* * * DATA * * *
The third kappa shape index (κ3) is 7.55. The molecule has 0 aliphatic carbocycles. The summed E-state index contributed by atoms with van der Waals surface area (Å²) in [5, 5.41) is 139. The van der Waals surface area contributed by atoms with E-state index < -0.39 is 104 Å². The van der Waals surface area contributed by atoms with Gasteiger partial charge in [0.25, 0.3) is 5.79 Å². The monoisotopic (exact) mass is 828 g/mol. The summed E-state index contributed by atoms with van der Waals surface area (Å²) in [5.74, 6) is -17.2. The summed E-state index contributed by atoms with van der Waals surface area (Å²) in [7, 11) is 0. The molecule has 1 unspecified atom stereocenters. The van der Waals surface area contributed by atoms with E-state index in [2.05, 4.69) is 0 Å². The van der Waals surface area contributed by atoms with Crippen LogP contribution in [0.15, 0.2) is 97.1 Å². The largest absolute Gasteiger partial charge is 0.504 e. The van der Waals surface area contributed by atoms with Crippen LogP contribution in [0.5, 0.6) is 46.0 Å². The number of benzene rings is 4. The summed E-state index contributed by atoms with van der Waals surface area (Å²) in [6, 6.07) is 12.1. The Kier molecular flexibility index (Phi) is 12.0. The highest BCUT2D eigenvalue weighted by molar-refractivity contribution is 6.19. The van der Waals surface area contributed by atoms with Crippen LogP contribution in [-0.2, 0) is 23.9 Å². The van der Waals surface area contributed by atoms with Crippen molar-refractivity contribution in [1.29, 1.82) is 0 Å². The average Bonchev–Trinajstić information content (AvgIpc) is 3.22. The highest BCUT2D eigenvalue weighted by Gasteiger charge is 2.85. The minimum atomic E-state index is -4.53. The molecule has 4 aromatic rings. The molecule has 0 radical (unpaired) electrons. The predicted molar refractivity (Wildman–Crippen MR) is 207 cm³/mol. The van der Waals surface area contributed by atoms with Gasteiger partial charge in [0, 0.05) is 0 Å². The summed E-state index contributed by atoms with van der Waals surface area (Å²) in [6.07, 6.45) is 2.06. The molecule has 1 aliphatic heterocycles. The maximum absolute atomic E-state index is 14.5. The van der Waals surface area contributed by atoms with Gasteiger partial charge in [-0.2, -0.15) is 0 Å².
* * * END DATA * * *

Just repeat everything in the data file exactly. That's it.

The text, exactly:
The third kappa shape index (κ3) is 7.55. The molecule has 0 aliphatic carbocycles. The summed E-state index contributed by atoms with van der Waals surface area (Å²) in [5, 5.41) is 139. The van der Waals surface area contributed by atoms with E-state index < -0.39 is 104 Å². The van der Waals surface area contributed by atoms with Gasteiger partial charge in [0.25, 0.3) is 5.79 Å². The monoisotopic (exact) mass is 828 g/mol. The summed E-state index contributed by atoms with van der Waals surface area (Å²) in [5.74, 6) is -17.2. The summed E-state index contributed by atoms with van der Waals surface area (Å²) in [7, 11) is 0. The molecule has 1 unspecified atom stereocenters. The van der Waals surface area contributed by atoms with E-state index in [2.05, 4.69) is 0 Å². The van der Waals surface area contributed by atoms with Crippen LogP contribution in [0.15, 0.2) is 97.1 Å². The largest absolute Gasteiger partial charge is 0.504 e. The van der Waals surface area contributed by atoms with Crippen LogP contribution in [0.5, 0.6) is 46.0 Å². The number of benzene rings is 4. The summed E-state index contributed by atoms with van der Waals surface area (Å²) in [6, 6.07) is 12.1. The Kier molecular flexibility index (Phi) is 12.0. The highest BCUT2D eigenvalue weighted by molar-refractivity contribution is 6.19. The van der Waals surface area contributed by atoms with Crippen LogP contribution in [-0.2, 0) is 23.9 Å². The van der Waals surface area contributed by atoms with Crippen molar-refractivity contribution in [1.29, 1.82) is 0 Å². The average Bonchev–Trinajstić information content (AvgIpc) is 3.22. The highest BCUT2D eigenvalue weighted by Gasteiger charge is 2.85. The minimum atomic E-state index is -4.53. The molecule has 4 aromatic rings. The molecule has 0 radical (unpaired) electrons. The predicted molar refractivity (Wildman–Crippen MR) is 207 cm³/mol. The van der Waals surface area contributed by atoms with Gasteiger partial charge in [0, 0.05) is 0 Å². The summed E-state index contributed by atoms with van der Waals surface area (Å²) in [6.07, 6.45) is 2.06. The molecule has 1 aliphatic heterocycles. The maximum absolute atomic E-state index is 14.5. The van der Waals surface area contributed by atoms with Gasteiger partial charge in [-0.2, -0.15) is 0 Å².